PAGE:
While animal activists, dog advocates and the People for the Ethical Treatment of Animals (PETA) continue to hound China's absurd and controversial Yulin Dog Meat Festival, Britain's legal ban on eating dog and cat meat was recently blocked by the Ministry of Justice.

In the summer, Michael Gove pushed for a new law that made it the possession of dog and cat meat in the U.K. a criminal offense.

The order was moved by the former Department for Environment, Food and Rural Affairs (DEFRA) Secretary despite the “sickening practice being rare” in the island nation. Among others, he was persuaded by several dog groups that the move would send a “powerful message” to South East Asian countries where the consumption of dog meat is still on their tradition.

Dog Meat Yulin Summer Solstice
Most of the dogs that are killed during the Yulin summer solstice festival were stolen from their owners. Marc Ching/ Animal Hope and Wellness

However, one source reported that “nervous civil servants” stopped the “ground-breaking move,” fearing that it might offend countries that are open to the eating dog meat.

The Sun said the Ministry of Justice saw the move to be “culturally insensitive” if the Government dictates other nations what they should and should not eat.

“Dogs are our companion animals. We do not eat them,” said Giles Watling in the wake of the Ministry's statement. The Parliament Member pointed that should the move was approved, it would be a “very important message” that they would be sending to the rest of the world.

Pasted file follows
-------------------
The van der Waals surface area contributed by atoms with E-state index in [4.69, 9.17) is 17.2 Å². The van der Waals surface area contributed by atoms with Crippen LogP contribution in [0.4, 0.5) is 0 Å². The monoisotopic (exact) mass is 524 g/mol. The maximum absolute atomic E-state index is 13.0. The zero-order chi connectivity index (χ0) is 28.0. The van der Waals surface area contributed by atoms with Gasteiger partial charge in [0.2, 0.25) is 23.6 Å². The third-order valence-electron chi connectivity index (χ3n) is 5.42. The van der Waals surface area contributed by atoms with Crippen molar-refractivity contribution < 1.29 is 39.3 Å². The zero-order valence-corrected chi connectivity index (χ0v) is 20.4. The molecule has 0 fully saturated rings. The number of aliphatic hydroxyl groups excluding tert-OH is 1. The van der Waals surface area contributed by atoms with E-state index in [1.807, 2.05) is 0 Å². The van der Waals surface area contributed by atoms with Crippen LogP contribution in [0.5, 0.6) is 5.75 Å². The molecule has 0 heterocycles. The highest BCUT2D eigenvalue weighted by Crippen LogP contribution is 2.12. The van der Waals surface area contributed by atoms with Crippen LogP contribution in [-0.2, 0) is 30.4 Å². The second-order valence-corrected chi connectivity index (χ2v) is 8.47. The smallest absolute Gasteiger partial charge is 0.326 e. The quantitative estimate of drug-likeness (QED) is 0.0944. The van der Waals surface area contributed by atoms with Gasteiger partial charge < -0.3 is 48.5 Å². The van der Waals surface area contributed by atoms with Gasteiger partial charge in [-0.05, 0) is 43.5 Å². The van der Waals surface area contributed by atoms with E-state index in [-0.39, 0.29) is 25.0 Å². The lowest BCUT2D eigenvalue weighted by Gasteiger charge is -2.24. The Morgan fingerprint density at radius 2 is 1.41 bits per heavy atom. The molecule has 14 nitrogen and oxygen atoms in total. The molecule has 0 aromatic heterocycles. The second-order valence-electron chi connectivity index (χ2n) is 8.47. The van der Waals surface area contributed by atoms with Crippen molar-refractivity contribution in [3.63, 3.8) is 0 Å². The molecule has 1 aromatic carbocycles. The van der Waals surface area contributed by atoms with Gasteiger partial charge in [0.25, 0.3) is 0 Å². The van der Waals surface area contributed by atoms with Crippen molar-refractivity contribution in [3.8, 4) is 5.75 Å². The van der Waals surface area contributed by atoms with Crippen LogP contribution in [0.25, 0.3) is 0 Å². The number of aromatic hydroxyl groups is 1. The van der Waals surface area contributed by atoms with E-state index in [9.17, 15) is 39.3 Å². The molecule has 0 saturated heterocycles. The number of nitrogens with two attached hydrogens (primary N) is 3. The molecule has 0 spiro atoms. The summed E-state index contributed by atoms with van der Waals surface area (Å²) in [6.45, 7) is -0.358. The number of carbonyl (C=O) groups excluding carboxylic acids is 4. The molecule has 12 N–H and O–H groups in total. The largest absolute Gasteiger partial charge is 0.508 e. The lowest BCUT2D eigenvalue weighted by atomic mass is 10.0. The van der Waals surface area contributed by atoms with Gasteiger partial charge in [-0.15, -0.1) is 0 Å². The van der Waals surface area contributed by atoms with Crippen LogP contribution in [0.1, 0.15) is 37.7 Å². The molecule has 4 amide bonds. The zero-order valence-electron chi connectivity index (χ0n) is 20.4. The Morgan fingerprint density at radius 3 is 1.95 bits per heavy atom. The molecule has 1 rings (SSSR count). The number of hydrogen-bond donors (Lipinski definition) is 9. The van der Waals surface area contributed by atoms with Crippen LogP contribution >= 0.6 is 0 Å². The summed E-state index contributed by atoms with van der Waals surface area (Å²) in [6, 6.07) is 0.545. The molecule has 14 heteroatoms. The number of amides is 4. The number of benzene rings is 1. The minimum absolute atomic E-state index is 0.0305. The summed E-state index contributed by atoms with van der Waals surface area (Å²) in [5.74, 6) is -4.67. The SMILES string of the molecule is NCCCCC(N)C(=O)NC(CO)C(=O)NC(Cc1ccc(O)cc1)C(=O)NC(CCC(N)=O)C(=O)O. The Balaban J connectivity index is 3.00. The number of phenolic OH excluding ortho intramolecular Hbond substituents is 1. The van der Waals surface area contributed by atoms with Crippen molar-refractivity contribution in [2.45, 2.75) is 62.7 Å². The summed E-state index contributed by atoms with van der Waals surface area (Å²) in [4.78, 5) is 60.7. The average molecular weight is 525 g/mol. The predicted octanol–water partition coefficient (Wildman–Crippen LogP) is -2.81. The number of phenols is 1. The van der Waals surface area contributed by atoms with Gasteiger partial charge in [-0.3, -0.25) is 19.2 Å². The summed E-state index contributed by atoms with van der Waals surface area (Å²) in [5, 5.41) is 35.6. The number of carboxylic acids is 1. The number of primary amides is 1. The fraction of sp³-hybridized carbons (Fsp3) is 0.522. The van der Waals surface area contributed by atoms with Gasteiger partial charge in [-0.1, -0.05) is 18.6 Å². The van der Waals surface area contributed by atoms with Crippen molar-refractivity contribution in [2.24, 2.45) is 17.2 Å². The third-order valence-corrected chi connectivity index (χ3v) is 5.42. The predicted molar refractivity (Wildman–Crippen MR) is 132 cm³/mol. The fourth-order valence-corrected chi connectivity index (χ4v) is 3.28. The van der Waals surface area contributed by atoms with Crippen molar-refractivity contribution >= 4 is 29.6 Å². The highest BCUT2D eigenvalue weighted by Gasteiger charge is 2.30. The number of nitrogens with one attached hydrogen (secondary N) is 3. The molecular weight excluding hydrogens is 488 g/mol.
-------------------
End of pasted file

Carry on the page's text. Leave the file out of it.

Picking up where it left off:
In addition, Watling doesn't see the approval to be “culturally insensitive” considering that it would not tell other nations “what to do,” but it's a way of “telling them what we do.”

If Watling was in utter surprise, officials from the Justice Ministry shared their insights by saying that the it would be difficult to “enforce the law” if it adds to the current ban on transporting or exporting dog and cat meat.

It is known that it is not illegal to kill dogs nor to consume their meat in the United Kingdom for as long as the animal does not suffer in the process. Despite no legal consequences, the U.K. has had its fair share of protests against the practice that it even reached the attention of the Prime Minister.

The recent move to ban the consumption of dog meat was supposed to follow the United States' effort to totally eliminate the import, trade and consumption of the animal's meat. It was even approved by Foreign Office minister Sir Alan Duncan, who said that the full was “absolutely right” and that there is no need in the today's modern world for the “disgusting habit.”